Thu. Apr 25th, 2019

Russia orders the release of 'imprisoned' whales in the Far East | Science

Russia orders the release of 'imprisoned' whales in the Far East | Science


The whales in captivity in the Russian Far East they will be released. Russia has signed an agreement with a group of international scientists on Monday, including Jean-Michel Cousteau, son of the French oceanographer Jacques Cousteau, to release the nearly one hundred whales held for months in small pools in the Sea of ​​Okhotsk. East of Russia and already in the Pacific. The companies that had captured them planned to sell them to marine parks or aquariums in China, even though the law forbids it. A scandal that has unleashed criticism of international organizations and forced the Kremlin to finally react.

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The decision of the authorities coincided with the visit of Cousteau, and his team from the Ocean Future Society, and Charles Vinick, executive director of the Whale Sanctuary Project, unfortunately already famous whale prison. And it seems that the visit of these experts, invited by the Russian authorities, has given the definitive impulse for the signing of the liberation. A few weeks ago, faced with international condemnation and almost half a year of denunciations, Russian President Vladimir Putin had ordered that they be returned to the sea and an investigation into the capturing companies.

Whales, which can be sold for millions of dollars depending on the species - each specimen is sold for one million dollars, although the Chinese aquariums they explain in their web that the price of a orca bought in Russia can be of about 6.5 million dollars--, they were captured in the island of Sakhalin between last summer and autumn by four companies linked to a single person. Some, with antecedents and fines already for illegal trade of animals.

State authorities, Primorski regional authorities - where they are held captive - and the group of scientists have signed a release protocol, which will be gradual. The plan includes the creation of a special rehabilitation facility for these mammals, which resembles its natural environment. "Scientists from the Cousteau team and Russian scientists will decide when and what animals to release," the governor of the Primorski region, Oleg Kozhemyako, told the media after the signing of the program.

The operation is immense. And millionaire: it can cost about 300 million rubles (about 4.1 million euros), according to experts from the Vniro Oceanographic Institute of Russia. This includes the costs of the individual transfer of animals in custom-made containers and the work of a group of specialists who will help orcas and whales adapt to life in freedom.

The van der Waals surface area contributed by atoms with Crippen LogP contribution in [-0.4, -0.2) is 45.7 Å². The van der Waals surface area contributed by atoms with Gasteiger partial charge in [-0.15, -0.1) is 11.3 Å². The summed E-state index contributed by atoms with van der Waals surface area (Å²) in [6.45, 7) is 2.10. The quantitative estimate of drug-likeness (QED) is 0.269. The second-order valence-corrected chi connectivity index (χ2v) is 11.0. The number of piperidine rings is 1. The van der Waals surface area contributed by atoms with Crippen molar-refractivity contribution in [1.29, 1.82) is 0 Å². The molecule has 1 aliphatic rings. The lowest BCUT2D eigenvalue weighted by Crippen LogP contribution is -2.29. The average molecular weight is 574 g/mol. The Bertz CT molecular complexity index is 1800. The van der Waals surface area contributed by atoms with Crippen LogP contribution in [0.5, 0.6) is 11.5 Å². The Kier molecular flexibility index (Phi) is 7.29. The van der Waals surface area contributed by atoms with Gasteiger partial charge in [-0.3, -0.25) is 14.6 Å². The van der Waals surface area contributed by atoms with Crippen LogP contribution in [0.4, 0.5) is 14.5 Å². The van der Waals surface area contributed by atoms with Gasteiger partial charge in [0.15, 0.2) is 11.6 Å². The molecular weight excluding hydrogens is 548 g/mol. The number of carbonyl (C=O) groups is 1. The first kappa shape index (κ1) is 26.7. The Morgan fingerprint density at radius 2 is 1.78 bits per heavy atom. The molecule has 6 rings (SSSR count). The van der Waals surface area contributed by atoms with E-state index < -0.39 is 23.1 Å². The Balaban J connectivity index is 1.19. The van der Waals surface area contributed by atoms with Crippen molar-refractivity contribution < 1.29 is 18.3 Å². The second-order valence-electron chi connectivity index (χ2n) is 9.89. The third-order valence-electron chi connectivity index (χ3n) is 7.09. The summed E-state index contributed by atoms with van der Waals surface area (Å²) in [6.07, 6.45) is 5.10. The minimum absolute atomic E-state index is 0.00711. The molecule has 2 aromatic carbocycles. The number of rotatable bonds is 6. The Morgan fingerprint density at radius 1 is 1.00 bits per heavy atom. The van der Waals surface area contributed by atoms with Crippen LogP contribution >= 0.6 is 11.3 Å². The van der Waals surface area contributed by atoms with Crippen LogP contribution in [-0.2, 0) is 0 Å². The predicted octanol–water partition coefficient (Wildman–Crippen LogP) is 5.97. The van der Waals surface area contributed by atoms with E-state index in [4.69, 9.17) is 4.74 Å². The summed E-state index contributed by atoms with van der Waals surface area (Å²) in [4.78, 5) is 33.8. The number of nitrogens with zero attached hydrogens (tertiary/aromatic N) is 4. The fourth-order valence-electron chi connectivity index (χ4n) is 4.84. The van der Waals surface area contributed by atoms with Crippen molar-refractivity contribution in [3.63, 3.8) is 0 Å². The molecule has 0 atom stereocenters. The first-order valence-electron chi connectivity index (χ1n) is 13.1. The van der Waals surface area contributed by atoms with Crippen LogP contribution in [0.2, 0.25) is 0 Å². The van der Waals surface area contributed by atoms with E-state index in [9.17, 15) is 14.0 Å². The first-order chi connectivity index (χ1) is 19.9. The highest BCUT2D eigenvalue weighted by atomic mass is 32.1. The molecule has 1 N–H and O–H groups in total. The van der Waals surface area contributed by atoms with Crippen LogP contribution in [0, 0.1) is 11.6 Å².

Several whales in the marine corral in the Bay of Srednyaya in a photo taken by the NGO Sakhalin Environment Watch at the end of January.enlarge photo
Several whales in the marine corral in the Bay of Srednyaya in a photo taken by the NGO Sakhalin Environment Watch at the end of January.

On Friday, the Minister of Natural Resources of Russia, Dmitri Kobylkin said that it is an unprecedented operation. "Never before has there been such a situation in the world," said Kobylkin, who stressed that the decision had not been made before due to the cold of winter, which could hinder the process. In the last two decades, the captured whales have been released in small groups or individually. Whales prey in the Russian Far East are expected to be released not all at once, but in large groups. And they will be taken to the place where they were captured.

"So maybe they can meet their family or their group," said Cousteau. "Each animal is an individual and should be treated as an individual," said expert Vinick. "Like us!" Added the French oceanographer. Both specialists will work together.


An orca in one of the marine corrals in an image taken by the NGO Sakhalin Environment Watch at the end of January.enlarge photo
An orca in one of the marine corrals in an image taken by the NGO Sakhalin Environment Watch at the end of January.

The plight of captive whales has mobilized experts, activists and celebrities from around the world. A petition to release them, shared by the actors Leonardo DiCaprio or Pamela Anderson, already reaches almost a million and a half signatures. Meanwhile, the Federal Security Service (FSB) has filed charges against the four companies involved in the hunt for violating fishing laws.

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